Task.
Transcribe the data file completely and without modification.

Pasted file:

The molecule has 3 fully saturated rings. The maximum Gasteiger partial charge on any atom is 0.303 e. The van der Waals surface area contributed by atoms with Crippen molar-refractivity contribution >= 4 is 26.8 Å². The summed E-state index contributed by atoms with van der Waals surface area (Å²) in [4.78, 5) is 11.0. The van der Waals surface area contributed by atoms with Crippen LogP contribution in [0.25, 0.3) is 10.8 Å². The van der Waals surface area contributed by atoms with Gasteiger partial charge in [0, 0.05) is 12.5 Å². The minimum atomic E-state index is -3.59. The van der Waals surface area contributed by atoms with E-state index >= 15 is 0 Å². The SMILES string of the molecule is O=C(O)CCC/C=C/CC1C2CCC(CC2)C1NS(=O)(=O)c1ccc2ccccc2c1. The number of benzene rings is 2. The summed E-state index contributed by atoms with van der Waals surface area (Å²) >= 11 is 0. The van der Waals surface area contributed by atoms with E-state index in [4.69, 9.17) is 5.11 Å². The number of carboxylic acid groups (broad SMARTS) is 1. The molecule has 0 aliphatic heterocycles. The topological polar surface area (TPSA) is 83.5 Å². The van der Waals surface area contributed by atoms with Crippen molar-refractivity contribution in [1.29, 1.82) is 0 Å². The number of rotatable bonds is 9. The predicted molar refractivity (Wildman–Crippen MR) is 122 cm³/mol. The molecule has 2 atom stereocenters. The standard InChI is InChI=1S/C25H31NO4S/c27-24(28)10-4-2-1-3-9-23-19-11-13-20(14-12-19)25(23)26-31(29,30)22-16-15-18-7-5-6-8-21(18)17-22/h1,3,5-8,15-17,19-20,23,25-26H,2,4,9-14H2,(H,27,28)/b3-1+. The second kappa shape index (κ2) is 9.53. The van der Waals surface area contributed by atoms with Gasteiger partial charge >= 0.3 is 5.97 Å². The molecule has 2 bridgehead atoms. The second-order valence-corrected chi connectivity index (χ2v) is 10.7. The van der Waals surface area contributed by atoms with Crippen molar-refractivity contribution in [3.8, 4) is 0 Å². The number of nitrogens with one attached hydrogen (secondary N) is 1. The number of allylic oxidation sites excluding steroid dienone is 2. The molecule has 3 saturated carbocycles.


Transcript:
The molecule has 3 fully saturated rings. The maximum Gasteiger partial charge on any atom is 0.303 e. The van der Waals surface area contributed by atoms with Crippen molar-refractivity contribution >= 4 is 26.8 Å². The summed E-state index contributed by atoms with van der Waals surface area (Å²) in [4.78, 5) is 11.0. The van der Waals surface area contributed by atoms with Crippen LogP contribution in [0.25, 0.3) is 10.8 Å². The van der Waals surface area contributed by atoms with Gasteiger partial charge in [0, 0.05) is 12.5 Å². The minimum atomic E-state index is -3.59. The van der Waals surface area contributed by atoms with E-state index >= 15 is 0 Å². The SMILES string of the molecule is O=C(O)CCC/C=C/CC1C2CCC(CC2)C1NS(=O)(=O)c1ccc2ccccc2c1. The number of benzene rings is 2. The summed E-state index contributed by atoms with van der Waals surface area (Å²) >= 11 is 0. The van der Waals surface area contributed by atoms with E-state index in [4.69, 9.17) is 5.11 Å². The number of carboxylic acid groups (broad SMARTS) is 1. The molecule has 0 aliphatic heterocycles. The topological polar surface area (TPSA) is 83.5 Å². The van der Waals surface area contributed by atoms with Crippen molar-refractivity contribution in [1.29, 1.82) is 0 Å². The number of rotatable bonds is 9. The predicted molar refractivity (Wildman–Crippen MR) is 122 cm³/mol. The molecule has 2 atom stereocenters. The standard InChI is InChI=1S/C25H31NO4S/c27-24(28)10-4-2-1-3-9-23-19-11-13-20(14-12-19)25(23)26-31(29,30)22-16-15-18-7-5-6-8-21(18)17-22/h1,3,5-8,15-17,19-20,23,25-26H,2,4,9-14H2,(H,27,28)/b3-1+. The second kappa shape index (κ2) is 9.53. The van der Waals surface area contributed by atoms with Gasteiger partial charge >= 0.3 is 5.97 Å². The molecule has 2 bridgehead atoms. The second-order valence-corrected chi connectivity index (χ2v) is 10.7. The van der Waals surface area contributed by atoms with Crippen molar-refractivity contribution in [3.8, 4) is 0 Å². The number of nitrogens with one attached hydrogen (secondary N) is 1. The number of allylic oxidation sites excluding steroid dienone is 2. The molecule has 3 saturated carbocycles.